Dido (Roman name for Elissa) fell in love with the Trojan hero Aeneas, who became the progenitor of the Romans? However, he left her because he was commissioned to found a new Troy. Dido killed himself, but swore revenge and thus laid the basis for the later permanent conflict between Rome and Carthage.

How did the rise of Cato the Elder go?

The man on an estate in Tusculum 234 BC. Cato, born in BC, completed the Roman official career: Quaestor (204), Aedile (199), Praetor (198), Consul (195). Cato always fought against the decline of morals, rejecting Greek influences as effeminating. He exercised his office as censor (184) so ​​strictly that he was nicknamed Censorius. He had seven senators expelled from the Senate and introduced a luxury tax. After Cato in 157 BC When he became convinced that Carthage was still a threat to Rome, he tirelessly agitated in the Senate for the destruction of the city. Regardless of the topic, he closed every speech with the sentence "Ceterum censeo Carthaginem esse delendam" ("Besides, I am of the opinion that Carthage must be destroyed"). In the 3rd Punic War provoked by Rome (149–146 BC) Carthage was conquered and actually destroyed.

Rome: crisis and decline of the republic

How did civil wars come about in Rome?

Unresolved social conflicts resulted in disputes in which constitutional breaches became the norm. The land reforms, which first Tiberius Gracchus (162-133 BC) and then his brother Gaius Gracchus (153-121 BC) operated as tribunes of the people, failed and led to riots in which both brothers were killed.

In the civil war of 88 to 82 BC. Gaius Marius (around 157 to 86 BC) and Lucius Cornelius Sulla (138-78 BC) then fought each other. Gaius Marius stood up for the rights of the people, while Sulla represented the senatorial rank. Marius was under the impression of the threat from Germanic tribes (Cimbri and Teutons) 107-100 BC. BC was entrusted with the consulate six times in a row, contrary to the constitution. He had used this time for an army reform, which now also allowed the dispossessed to serve in the army. This measure created a class of soldiers for whom the war was not a chore, but a livelihood. Their loyalty was less to Rome as a superior power than to the respective general who secured their remuneration.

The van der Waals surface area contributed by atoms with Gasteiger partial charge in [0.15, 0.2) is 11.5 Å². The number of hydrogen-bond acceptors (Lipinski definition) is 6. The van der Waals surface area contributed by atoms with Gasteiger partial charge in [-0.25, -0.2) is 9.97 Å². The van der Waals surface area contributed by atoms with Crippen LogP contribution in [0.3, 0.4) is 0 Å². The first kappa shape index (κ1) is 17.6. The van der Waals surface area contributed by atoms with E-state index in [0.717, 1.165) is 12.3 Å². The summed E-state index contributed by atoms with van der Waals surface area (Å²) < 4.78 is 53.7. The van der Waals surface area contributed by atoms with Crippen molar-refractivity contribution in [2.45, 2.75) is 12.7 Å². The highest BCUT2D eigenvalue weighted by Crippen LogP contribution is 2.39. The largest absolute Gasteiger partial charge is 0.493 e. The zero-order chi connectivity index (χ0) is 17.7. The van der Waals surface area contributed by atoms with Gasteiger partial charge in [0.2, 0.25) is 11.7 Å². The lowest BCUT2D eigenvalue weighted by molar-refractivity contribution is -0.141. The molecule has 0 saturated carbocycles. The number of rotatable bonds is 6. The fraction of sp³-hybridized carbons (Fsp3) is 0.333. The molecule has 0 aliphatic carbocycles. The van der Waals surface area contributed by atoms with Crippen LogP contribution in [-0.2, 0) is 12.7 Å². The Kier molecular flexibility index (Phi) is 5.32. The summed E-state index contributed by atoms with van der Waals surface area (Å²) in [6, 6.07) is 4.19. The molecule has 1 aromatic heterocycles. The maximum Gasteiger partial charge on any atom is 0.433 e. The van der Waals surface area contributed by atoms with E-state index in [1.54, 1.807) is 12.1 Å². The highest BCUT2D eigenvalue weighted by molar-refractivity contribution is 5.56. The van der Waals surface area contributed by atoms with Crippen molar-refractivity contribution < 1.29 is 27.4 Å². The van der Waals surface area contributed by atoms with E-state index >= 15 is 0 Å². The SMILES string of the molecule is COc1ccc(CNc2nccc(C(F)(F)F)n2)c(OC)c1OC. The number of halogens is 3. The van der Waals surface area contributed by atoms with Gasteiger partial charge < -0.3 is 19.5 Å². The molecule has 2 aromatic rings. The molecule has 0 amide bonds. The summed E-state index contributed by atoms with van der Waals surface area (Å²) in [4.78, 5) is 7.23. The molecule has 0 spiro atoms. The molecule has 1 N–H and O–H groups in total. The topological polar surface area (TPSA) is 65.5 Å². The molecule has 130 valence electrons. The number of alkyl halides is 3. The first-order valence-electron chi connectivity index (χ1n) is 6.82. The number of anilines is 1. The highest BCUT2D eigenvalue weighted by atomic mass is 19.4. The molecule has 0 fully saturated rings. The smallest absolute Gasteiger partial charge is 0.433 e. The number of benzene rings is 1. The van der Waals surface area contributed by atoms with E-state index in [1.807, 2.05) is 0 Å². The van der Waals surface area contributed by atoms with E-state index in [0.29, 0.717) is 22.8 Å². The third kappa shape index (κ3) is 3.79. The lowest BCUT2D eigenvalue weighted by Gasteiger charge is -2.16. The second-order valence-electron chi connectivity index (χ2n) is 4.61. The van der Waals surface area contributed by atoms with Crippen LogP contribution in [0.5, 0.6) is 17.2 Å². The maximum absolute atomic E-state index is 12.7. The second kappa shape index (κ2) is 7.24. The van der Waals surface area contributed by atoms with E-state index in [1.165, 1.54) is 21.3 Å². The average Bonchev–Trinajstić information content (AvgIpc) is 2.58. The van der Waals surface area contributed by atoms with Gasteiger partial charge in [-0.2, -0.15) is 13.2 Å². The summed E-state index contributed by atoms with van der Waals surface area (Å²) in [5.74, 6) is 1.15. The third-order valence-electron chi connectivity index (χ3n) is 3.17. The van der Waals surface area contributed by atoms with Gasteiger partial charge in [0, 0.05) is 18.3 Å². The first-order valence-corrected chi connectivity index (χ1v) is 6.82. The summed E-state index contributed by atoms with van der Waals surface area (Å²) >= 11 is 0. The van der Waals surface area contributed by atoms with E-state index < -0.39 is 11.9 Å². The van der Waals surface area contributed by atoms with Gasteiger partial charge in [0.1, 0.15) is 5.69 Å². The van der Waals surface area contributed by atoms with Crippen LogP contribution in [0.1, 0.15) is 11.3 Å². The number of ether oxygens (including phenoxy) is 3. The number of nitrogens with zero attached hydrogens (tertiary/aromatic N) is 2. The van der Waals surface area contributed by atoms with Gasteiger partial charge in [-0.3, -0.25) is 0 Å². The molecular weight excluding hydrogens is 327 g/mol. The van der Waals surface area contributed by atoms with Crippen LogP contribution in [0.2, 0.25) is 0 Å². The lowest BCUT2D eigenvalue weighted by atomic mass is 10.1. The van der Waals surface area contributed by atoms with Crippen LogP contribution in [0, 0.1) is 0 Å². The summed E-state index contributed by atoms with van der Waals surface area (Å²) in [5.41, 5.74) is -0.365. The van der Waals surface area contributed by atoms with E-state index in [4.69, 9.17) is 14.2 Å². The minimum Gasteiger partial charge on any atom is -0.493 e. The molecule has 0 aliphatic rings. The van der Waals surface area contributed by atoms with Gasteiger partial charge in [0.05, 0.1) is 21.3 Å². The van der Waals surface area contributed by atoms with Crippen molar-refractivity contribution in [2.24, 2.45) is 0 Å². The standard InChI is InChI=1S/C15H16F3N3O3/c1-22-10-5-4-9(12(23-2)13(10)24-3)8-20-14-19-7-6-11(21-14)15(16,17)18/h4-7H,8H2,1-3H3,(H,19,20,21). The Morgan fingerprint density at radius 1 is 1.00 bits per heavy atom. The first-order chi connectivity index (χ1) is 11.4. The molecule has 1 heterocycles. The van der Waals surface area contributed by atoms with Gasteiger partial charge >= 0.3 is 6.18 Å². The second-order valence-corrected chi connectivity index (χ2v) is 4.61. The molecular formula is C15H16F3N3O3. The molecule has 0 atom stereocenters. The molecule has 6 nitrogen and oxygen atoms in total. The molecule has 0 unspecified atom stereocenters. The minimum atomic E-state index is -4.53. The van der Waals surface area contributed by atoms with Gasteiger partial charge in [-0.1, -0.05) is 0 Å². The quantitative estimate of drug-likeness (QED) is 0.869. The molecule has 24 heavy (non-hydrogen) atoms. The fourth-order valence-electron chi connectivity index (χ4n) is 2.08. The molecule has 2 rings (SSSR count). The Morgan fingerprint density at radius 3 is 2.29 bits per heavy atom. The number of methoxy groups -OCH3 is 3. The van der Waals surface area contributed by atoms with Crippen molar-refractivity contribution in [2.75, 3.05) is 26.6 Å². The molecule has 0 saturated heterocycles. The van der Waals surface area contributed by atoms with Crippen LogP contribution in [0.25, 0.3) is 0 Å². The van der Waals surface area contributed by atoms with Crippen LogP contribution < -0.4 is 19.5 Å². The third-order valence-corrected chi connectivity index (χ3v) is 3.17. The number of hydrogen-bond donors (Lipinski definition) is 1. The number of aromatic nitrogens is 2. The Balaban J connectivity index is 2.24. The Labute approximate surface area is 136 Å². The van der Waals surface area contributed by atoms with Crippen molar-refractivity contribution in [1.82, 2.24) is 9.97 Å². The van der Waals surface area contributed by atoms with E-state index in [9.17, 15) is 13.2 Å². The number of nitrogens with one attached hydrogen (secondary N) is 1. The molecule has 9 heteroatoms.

83 BC Sulla ended the rule of the followers of Marius and ostracized political opponents by means of public announcements (proscriptions). He distributed their land and property to his soldiers and supporters. Sulla settled in 82 BC. vote for dictator. The aim of his comprehensive constitutional reforms was to restore Senate rule. When he believed he had achieved this, he resigned from his office (79 BC).

How did the end of the republic begin?

The end of the republic was in 61 BC. Heralded by a political intrigue: The Senate of Rome refused the successful general Gnaeus Pompeius (106–48 BC) the allocation of land to supply his soldiers. Pompey, who despite great military powers had not tried to gain sole rule, was snubbed. To enforce his claims, he entered into an alliance with Marcus Licinius Crassus (around 115–53 BC) and Gaius Julius Caesar (100 to 44 BC).

How did Caesar become sole ruler?

With the conquest of Gaul (58-61 BC) he rose to become a candidate for sole rule. After Crassus' death and the breach of the alliance, it came in 49 BC. between Pompey (and his successors), now supported by the Senate, and Caesar on the civil war that began in the spring of 45 BC. ended in Caesar's victory. Caesar was elected consul for ten years, which was initially tolerated by staunch Republicans. They hoped that after the necessary reforms, like Sulla, would resign. However, when Caesar was appointed dictator for life, he was elected in a conspiracy by Republican senators on the Ides of March (March 15) in 44 BC. killed.